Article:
Your IT team probably has a lot on its plate. If you look at the size of your company, then allot a percentage of that to the amount of tasks that require technical support and attention, it’s more than likely a big percentage. In fact, if your business is one that delivers digital products and/or services, it’s all the more likely that IT as a whole takes up a large part of your central business functions.
In any case, big role or small, there are things about your IT team’s function that can be made easier — and with that comes the idea of introducing a microservices architecture into your existing business process.
Now, every solution has their upsides and downsides, but microservices are an adopted change that in most scenarios, businesses are glad to make. What’s more, the introduction of this approach to workloads does a lot to relieve your IT team of the high impact stressors that come with managing business process workloads. But how does it make your IT team’s life easier?
Here’s a big one that most people, IT or not, tend to love: microservices are able to be automated, in many cases with far better results than what can be accomplished in a different workload architecture. Microservices are single units of service, the most immutable pieces of a process that can be accomplished: in other words, a single application that can be defined on its own by one task or set of tasks within a process.
In most cases, it makes far better sense to automate a single task (or tasks) over the whole process — especially where some tasks are better handled manually to keep things running smoothly. Even a hybrid approach to task automation is possible when you have a microservices architecture in place to allow for it.
There’s more to a process than meets the eye. In many cases, though, a process that’s handled in a microservices architecture does a better job of showing users what’s happening at the most basic levels — each microservice having its own telemetry and various indicators to your IT team of what’s going wrong, as well as what’s going right. This level of inspection is beyond the capability of other architectures, which often don’t separate tasks with the level of detail that is necessary when things go haywire, meaning that your IT team actually has to work twice as hard to investigate the issue, and to find where it is in the system.
While dividing your business process into separate applications like this may seem counterintuitive for a holistic view of things, there’s a solution to this as well: a microservices orchestration engine is a robust platform that allows for this, as well as the automation of each task to suit the process. So even in a microservices architecture, there’s no reason to worry: you have the visibility you need to get the job done at every level.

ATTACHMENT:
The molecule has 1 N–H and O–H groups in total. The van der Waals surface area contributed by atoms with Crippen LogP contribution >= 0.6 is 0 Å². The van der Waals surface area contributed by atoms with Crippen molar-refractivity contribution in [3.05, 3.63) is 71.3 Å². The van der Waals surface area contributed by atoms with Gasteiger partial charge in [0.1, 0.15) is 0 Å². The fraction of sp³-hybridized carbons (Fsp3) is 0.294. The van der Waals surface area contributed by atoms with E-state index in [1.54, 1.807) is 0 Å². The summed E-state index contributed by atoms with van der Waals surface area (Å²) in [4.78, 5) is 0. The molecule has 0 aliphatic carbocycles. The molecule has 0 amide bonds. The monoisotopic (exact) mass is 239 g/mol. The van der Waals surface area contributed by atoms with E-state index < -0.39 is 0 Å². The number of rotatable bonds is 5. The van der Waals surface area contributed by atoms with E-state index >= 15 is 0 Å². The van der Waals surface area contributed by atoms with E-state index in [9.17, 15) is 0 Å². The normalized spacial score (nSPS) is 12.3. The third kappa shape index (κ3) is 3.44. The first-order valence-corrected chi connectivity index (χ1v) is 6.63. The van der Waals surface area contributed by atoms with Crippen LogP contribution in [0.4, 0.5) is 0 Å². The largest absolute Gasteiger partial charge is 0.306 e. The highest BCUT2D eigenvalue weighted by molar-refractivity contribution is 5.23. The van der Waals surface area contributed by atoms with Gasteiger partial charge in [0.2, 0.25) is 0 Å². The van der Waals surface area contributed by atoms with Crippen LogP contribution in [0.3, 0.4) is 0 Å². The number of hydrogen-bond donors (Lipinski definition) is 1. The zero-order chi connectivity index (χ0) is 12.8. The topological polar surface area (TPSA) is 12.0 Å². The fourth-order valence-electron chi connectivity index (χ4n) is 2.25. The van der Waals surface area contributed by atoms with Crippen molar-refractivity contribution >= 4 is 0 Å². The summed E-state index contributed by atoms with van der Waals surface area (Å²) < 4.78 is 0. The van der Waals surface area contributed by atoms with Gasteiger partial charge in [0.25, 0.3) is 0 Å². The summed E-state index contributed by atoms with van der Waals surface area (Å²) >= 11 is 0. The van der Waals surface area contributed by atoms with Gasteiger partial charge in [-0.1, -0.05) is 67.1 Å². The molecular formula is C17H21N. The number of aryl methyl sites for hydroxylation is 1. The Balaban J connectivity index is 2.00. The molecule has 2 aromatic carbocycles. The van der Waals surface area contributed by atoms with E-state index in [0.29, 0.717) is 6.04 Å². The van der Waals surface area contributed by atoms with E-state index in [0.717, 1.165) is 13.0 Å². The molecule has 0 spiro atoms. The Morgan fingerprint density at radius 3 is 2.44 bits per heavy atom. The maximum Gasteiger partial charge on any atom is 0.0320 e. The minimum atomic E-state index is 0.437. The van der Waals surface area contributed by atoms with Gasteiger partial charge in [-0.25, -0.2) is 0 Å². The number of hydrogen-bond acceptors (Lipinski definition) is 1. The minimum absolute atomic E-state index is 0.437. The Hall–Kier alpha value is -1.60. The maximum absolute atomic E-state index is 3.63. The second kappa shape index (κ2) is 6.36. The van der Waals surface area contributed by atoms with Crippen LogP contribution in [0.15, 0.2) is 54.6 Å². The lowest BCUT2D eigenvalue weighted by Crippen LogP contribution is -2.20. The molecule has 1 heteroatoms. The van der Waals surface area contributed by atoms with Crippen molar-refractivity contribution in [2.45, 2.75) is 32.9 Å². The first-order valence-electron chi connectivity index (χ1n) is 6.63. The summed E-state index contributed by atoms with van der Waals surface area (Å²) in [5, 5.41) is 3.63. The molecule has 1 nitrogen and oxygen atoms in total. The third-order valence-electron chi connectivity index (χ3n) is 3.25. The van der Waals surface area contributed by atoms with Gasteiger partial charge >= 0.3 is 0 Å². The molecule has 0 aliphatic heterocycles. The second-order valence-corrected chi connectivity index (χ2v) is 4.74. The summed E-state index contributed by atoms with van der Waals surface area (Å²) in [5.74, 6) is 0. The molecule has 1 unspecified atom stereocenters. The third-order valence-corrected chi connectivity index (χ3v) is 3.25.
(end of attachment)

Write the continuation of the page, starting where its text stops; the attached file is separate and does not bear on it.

Not only is it easier to identify and view each individual task’s performance under a structure like this, but microservices also make it easier to isolate issues to each individual application or container within the process. What this means is that the IT team won’t have to spend time first looking for the source of a technical problem: they’ll know where it originated, because each container’s input and output are independent of the others. They’ll also know how to solve it more quickly, because each container, each microservice, has prescribed fixes that work for their independent issues. By isolating your various tasks this way, you’re doing your team a big favor by reducing possible downtime during such troubleshooting sessions.
Your IT professionals don’t have to solve it all with microservices in place: instead, you can rely on experts for each container in kind, making it easier to have the best possible fixes and optimizations in place for every single microservice your process uses. An expert on each specific job, each specific application and task, can make your support team all the more robust, not to mention cost efficient.
No matter where you are in your business journey, change happens. This is sometimes even more true of the actual workload. With that in mind, it’s important to always be able to pivot, and with microservices, it’s far easier to manage resources in a way that’s scalable to each independent task, rather than focusing energy, time, and effort to an entire process without being able to scale to the workload in question. Whether it’s adding more of one particular container, or whether you’re scaling down the resources used in one microservice, it’s all easily manageable thanks to the way this structure divides the process.
It’s not wrong to think that all subprocesses are connected and somewhat interdependent — but in a microservices architecture, this is less of a hindrance to how work gets done, as it can often be more independent thanks to the isolation of each container. Microservices, be they manually operated or automated, are self-determined: the workload is processed within an independent container each time, only having to interact with the process once it moves to the next container via an API that connects the two.
It’s all the easier to make changes to machines that have what are called “interchangeable parts”. When you take out one carburetor and replace it with another in your vehicle, that’s the principle at play. So, too, can you benefit in the same way from “interchangeable parts” in a process that uses microservices. Microservices are, in fact, those parts: each one is a container that performs a specific task, but if you need to replace it with another app that does a better job of performing the same task, you have that option thanks to the design of this workflow type. With that in mind, it’s no wonder that microservices are a preferred business process type by IT teams everywhere — making changes easier than ever to manage!